Revolt of Privilege, Muslim Style

[COMMENT:  Another insight into the current Islamic violence.   I think Ignatius is largely right, that the violence will be turned around mostly by Muslims who are getting badly hurt by it.  But I fear that the Koran and the nature of Islam will make it very difficult to Islam to become primarily respectful of other religions, and opt for honest dialogue rather than violence.  Pray for them.  And for Christians to understand honest pluralism.   E. Fox]

By David Ignatius

Wednesday, July 27, 2005

When you read reports that the Muslim terrorists who bombed the London
Underground may have gotten together for a pre-attack whitewater rafting
trip in Wales, you realize that this is a very particular enemy -- and one
that is recognizable to students of history.

This is the revolt of the privileged, Islamic version. They have risen so
far, so fast in the dizzying culture of the West that they have become
enraged, disoriented and vulnerable to manipulation. Their spiritual leader
is a Saudi billionaire's son who grew up with big ideas and too much money.
He created a new identity for himself as a jihad leader, carrying the
banner of a pristine Islam from the days of the Prophet Muhammad. The
zenith of his warped amalgam of ancient and modern was having holy warriors
fly airplanes into skyscrapers.

Reading some of the London bombers' biographies, you realize the depth of
their cultural confusion: "Shahzad Tanweer, 23, came from one of Beeston's
most respected families," wrote the London Independent about one of the
July 7 bombers. And according to The Post, he had just received a red
Mercedes from his dad.

This is not Patty Hearst or the Weather Underground -- it's a far more
deadly revolt of privilege. But people who were students in the 1960s will
remember the phenomenon: the idealistic kids from elite public and private
schools who went to college, felt guilty about their comfort amid a brutal
world and joined the Progressive Labor Party to ally with oppressed Third
World workers. There is a cult aspect to this jihad -- an extreme version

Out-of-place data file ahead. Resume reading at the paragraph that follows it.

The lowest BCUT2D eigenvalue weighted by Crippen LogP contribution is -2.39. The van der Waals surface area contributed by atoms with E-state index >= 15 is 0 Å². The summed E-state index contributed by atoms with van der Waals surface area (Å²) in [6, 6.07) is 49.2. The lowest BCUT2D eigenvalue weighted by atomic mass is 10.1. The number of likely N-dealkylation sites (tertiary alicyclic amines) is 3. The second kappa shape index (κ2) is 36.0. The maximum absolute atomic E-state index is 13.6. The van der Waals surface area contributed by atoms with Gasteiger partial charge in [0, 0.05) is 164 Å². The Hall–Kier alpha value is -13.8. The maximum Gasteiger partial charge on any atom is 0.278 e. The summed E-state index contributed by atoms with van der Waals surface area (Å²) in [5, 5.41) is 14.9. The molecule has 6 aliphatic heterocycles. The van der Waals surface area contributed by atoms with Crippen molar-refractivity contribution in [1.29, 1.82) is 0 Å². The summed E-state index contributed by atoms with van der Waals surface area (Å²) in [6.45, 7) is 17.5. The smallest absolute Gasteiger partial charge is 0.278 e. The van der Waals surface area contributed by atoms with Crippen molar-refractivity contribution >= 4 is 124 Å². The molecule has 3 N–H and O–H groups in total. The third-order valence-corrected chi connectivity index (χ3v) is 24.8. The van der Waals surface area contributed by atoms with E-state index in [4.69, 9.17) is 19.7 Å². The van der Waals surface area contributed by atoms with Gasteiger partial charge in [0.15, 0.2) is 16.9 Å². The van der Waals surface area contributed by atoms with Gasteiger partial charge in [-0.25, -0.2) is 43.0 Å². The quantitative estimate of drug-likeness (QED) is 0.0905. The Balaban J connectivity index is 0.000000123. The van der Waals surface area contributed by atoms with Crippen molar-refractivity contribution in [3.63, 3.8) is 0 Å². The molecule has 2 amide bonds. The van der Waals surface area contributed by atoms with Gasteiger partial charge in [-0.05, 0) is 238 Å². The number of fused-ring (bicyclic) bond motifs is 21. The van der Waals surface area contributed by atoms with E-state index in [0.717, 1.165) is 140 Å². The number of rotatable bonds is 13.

of the logic that has always drawn disaffected kids to self-destructive

Take a tour of some of the jihadist Web sites and you'll see a kind of
fantasy world -- in which angry, alienated Muslims are stewing in scenarios
of revenge. Young Muslims can buy videos of Iraqi insurgents setting off
roadside bombs and firing mortars in "Iraqi R.A.W." and "Iraqi R.A.W. 2:
The Anger Brigade." Or they can travel with Chechen fighters in "Russian
Hell," Vols. 1, 2, 3 and 4.

The Islamic extremists are often described as "Salafists," and it's
interesting to explore just what this says about their spiritual moorings.
The Arabic word salaf means "past," and the Salafists are often said to be
trying to re-create the pure values of the ancient ones who were the
prophet's companions.

According to Vincenzo Oliveti in his fine study of the Salafists, titled
"Terror's Source," their religious teaching casts aside the traditional
canon -- the "Sunna" that make up Sunni Islam -- in favor of a
have-it-your-way smorgasbord. A favorite saying of the Salafists, according
to Oliveti, is nahnu rijal wa hum rijal , which he translates loosely as
"We are all men so why should we accept that anybody knows better than us?"

What will stop this revolt of privileged Muslims? One possibility is that
it will be checked by the same process that derailed the revolt of the rich
kids in America after the 1960s -- namely, the counter-revolt of the poor
kids. Poor Muslims simply can't afford the rebellion of their wealthy
brethren, and the havoc it has brought to the House of Islam. For make no
mistake: The people suffering from jihadism are mostly Muslims.

I can't imagine that the poor Egyptians who've been struggling to make a
living in the resort towns around Sharm el-Sheikh are too happy this week.
The jihadists who came bumping over the mountains to detonate last
weekend's bombs may have been thinking of the 72 virgins that awaited them
in heaven. But the Egyptian fellah is thinking about where he's going to
get his next paycheck to feed his family.

And I can't imagine that the poor Iraqis whose families are being blown
away by daily suicide bombs feel a great kinship with the Saudi jihadists
who have been slipping across the border via Syria, trying to slake their
angst about modern life through martyrdom.

There is a ferment in the Islamic world that is pushing for change, not
death. I had a glimpse into it last week at a fascinating compilation of
recent Iranian films, sponsored by, of all things, a Pentagon strategy
group called the Highlands Forum. It was described as an evening of
"strategic listening," and we watched a stunning documentary called "Zinat:
One Special Day," about an Iranian woman in a poor village who dares to run
for her local council. The men of her village have talked and talked about
paving the road and never gotten it done. She defies the traditionalists.
She wins the election; she paves the road. That's the power that will turn
back the jihad of the privileged.

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